The problem is that some of those ultra concealment methods show slick demos of how quickly and easily you can draw your gun, all while under carefully controlled ideal circumstances. Before deciding to trust your well-being to one of those systems, ask yourself some reality-check questions:
- Can you quickly draw your gun with just one hand? You might find yourself already in a physical altercation and without an extra hand to spare. You might be holding a child. You might be trying to call for help with your support hand. Don’t assume that you’ll have the luxury of time and use of both hands to draw your firearm in self-defense.
- Can you draw quickly and consistently from a seated position or while in a car? How about with the seatbelt fastened?
- If you have to run, will your holster keep your gun where it’s supposed to be? How about while wrestling on the ground?
- If you had to, could you access your gun with your support hand only?
I pose these types of questions because when starting to carry, we tend to assume that we’ll be able to spot impending trouble from a distance and have the luxury of time to draw a gun and deal with the situation. In reality, that’s a very rare occurrence indeed.
How much time are you going to have when the guy behind you at the Stop ‘N Rob whips out a gun and yells for everyone to hit the floor? Or when a dude passing you on the sidewalk turns around and sticks a gun in your back? You get the idea. Violent crime tends to be up close and personal, and by definition, you’re already behind the eight ball when it happens.
Reality Check: What a Holster Must Do
Here’s the bottom line. A perfect holster will inspire confidence because you’re certain that it’s going to perform when things get nasty. So what are those performance attributes? A confidence-inspiring holster does three things:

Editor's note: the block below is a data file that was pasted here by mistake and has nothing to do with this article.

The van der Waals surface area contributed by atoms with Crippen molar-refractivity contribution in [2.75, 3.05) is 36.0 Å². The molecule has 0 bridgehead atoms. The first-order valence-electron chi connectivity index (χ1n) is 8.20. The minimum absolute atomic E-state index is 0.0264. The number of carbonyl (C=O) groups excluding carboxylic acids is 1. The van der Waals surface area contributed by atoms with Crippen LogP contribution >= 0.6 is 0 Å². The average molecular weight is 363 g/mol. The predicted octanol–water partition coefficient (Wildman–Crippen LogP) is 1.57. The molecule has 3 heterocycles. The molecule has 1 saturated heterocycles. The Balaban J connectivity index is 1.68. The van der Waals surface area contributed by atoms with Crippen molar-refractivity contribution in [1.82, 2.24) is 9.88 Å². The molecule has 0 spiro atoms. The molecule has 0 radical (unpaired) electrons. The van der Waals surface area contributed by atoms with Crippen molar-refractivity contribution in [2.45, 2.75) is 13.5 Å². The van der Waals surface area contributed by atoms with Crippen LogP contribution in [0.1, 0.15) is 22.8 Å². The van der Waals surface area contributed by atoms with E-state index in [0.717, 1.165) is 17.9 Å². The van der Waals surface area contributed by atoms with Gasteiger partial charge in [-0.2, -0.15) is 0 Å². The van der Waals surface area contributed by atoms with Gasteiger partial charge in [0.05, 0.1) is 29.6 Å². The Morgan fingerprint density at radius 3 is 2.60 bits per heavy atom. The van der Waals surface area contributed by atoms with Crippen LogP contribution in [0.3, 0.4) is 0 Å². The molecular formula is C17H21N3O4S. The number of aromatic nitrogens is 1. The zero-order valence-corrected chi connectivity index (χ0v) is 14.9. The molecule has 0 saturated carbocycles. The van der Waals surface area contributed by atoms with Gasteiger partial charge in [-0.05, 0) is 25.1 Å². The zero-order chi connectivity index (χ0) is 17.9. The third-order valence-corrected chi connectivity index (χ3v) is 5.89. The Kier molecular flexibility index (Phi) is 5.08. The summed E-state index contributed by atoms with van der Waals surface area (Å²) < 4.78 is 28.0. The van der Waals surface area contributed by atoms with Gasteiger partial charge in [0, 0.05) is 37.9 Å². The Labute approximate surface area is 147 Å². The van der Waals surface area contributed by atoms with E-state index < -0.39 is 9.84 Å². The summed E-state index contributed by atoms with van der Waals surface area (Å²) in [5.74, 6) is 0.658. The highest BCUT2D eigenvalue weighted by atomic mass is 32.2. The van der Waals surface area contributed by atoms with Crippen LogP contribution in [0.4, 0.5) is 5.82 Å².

The perfect holster helps you access your gun quickly. Getting the gun into action during a self-defense encounter is much easier when your gun is supported in an optimal and stable position. If it’s not right where you expect and oriented consistently, all the practice in the world won’t prevent you from fumbling for your gun in a time of stress and commotion.
The perfect holster protects the trigger from you and your stuff. Whether scrambling to draw or being carried through your daily activity, a proper holster protects the trigger and prevents activation until you’re ready with a proper grip. Many things in your daily environment like car seats, keys, pocket junk, or seat belts can find their way into an unprotected trigger guard.
The perfect holster keeps your firearm under your direct control throughout all of our daily motions and activities. Whether sitting, standing, walking, running or whatever else it is that you do, a proper holster secures your gun until you decide that it’s time to remove it.
You’ll notice that none of the three holster requirements reference concealment. Yes, a carry holster needs to do that too, but concealment is as much a lifestyle and wardrobe responsibility as a holster function. You can dress around a good and safe holster to conceal your firearm, but your wardrobe choices won’t make up for holster security shortcomings.
So when you go to choose the “perfect” holster, think about its mission in terms of helping to save your life, not as a convenience decision.